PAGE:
As the jubilee divides, what will happen next for the Queen’s reign? , Queen

As Bunting comes down after a long weekend of platinum jubilee celebrations, many at Buckingham Palace will take a sigh of relief that the 96-year-old queen took in an extra bank holiday announced in her honor.

But behind the scenes succession planning is well underway. It was ever like this. There are few other jobs in public life where the incumbent knows who will replace them before they start, but this has been the reality of the Queen ever since she gave birth. prince charles in 1948.

Unlike the Queen, Charles knows from birth that he will be emperor, with the late Spike Milligan jokingly referring to him as the “Apprentice King”.

His mother’s age has meant a significant reduction in his royal duties and appearances over the past year. With a large enough rota of royals to go on state visits, pay honors and open libraries, it is relatively easy to withdraw ceremonial duties.

Abolishing constitutional duties is less straightforward. For example, only the Queen can approve parliamentary bills or meet with the prime minister every week. They are purely ceremonial duties, with the Queen never signing a parliamentary bill, but they are extremely important.

“To deny permission would be a revolutionary act,” said Vernon Bogdanor, professor of government at King’s College, London, and author of The. Empire and constitution. “But even then, no bill passed by Parliament becomes law unless the Queen consents. Only she can.”

Among the options for how things could go is that the Queen abandons her son to see him become King Charles III.

No royal expert thinks this is on the cards. She lived through the abdication of 1936 when her uncle abdicated the throne to marry Wallis Simpson. She saw her adoring, reluctant, unprepared father become King George VI and it was “very painful” for the whole family, Bogdanor said.

No one can see Rani doing the same thing as her uncle, even if the circumstances are very different. At least once you say that being an emperor is a matter of choice the whole thing loses its reason to be.

“It would be a little bit like being a president,” Bogdanor said. “Who is the best person to be president? We are not asking in our system who is the best person to be head of state. This is beyond logic.”

She also took an oft-repeated oath on her 21st birthday in 1947: “I declare before all of you that my whole life, long or short, is devoted to your service and service to our great royal family.” To which we all belong.”

Bogdanor said: “She is a very strong Christian believer and she does not break her oath.”

Experts say part of the reason it’s difficult for the Queen to stand alongside Prince Harry as a working royal is because she doesn’t see it as a role you can stop doing .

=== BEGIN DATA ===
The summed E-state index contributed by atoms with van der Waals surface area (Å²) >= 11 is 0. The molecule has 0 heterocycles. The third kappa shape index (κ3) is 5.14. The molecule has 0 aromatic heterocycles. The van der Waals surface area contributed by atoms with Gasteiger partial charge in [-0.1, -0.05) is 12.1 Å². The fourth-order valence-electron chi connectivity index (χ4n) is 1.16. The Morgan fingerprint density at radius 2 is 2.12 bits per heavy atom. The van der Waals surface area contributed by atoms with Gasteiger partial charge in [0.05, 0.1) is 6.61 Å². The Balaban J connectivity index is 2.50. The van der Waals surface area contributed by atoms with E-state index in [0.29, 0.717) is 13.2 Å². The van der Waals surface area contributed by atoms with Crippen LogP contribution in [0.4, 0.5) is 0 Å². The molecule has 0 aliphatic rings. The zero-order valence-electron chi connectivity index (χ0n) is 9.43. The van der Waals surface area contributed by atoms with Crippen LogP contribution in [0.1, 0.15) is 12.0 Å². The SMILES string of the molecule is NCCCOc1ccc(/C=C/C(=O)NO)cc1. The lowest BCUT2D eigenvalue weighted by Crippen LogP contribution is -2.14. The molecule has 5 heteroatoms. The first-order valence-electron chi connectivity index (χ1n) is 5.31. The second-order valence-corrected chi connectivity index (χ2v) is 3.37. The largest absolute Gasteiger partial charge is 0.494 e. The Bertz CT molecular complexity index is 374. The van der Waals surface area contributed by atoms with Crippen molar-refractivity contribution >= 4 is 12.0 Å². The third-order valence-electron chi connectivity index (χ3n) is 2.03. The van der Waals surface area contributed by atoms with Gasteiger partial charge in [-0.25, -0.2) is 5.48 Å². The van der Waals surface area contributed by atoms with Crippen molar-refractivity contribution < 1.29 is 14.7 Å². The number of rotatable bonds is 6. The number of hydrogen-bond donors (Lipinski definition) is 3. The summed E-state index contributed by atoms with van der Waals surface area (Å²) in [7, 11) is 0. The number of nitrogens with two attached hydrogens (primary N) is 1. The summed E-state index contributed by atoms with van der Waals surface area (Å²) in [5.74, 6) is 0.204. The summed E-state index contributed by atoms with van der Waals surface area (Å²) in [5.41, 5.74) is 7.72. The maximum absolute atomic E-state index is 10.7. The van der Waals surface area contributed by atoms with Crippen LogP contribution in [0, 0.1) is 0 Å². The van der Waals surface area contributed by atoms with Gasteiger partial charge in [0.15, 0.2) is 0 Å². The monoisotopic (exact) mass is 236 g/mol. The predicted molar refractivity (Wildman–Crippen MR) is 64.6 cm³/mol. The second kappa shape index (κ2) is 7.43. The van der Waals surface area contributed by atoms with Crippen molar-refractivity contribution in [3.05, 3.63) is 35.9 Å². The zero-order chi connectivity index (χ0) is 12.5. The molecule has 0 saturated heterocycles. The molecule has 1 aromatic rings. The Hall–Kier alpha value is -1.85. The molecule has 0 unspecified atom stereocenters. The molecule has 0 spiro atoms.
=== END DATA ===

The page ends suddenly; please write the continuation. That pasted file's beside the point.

Another option would be a Regency, again unlikely. For this to happen, three of the four people – Lord Chancellor (Dominic Raab), Speaker of the House of Commons (Lindsay Hoyle), Lord Chief Justice (Lord Burnett of Maldon) and Master of the Roles (Sir Geoffrey Vos) – in writing must declare that they are satisfied that the Emperor is “incapable of performing royal functions by reason of infirmity of mind or body”.

A regent, possibly Charles, could then perform those duties.

96 years old queen is experiencing Relevant mobility problems But no one is saying that she is losing her mental ability.

The most likely scenario, Bogdanor said, is the use of mechanisms that exist in the case of the emperor’s temporary incapacity. These allow members of the Council of State – the four adults closest to the throne, therefore Charles, William, Harry and Andrew – to approve bills and carry out duties including appointing ambassadors.

It could not have had extensive powers, however: the Council of State, for example, is not able to give royal assent in any matter provided for in the Act dating from 1701.

By far the most likely and obvious scenario in the game of “what next” is that Charles succeeds to the throne after the death of his mother.

“Unlike the queen, she knows from birth that she will be king and is therefore, in my view, very well prepared for this,” said Bogdanor.

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This is in stark contrast to his grandfather George VI, who had not even read a state paper before becoming king.

“I think that the affection and respect for the Queen will be transferred to the Prince of Wales when he becomes King. Her speeches and actions will all be on advice.

“He will not be able to make controversial remarks about architecture, shall we say. He will say what the ministers advise him to say.

“The role of the monarch will change a bit because he is a different person.”

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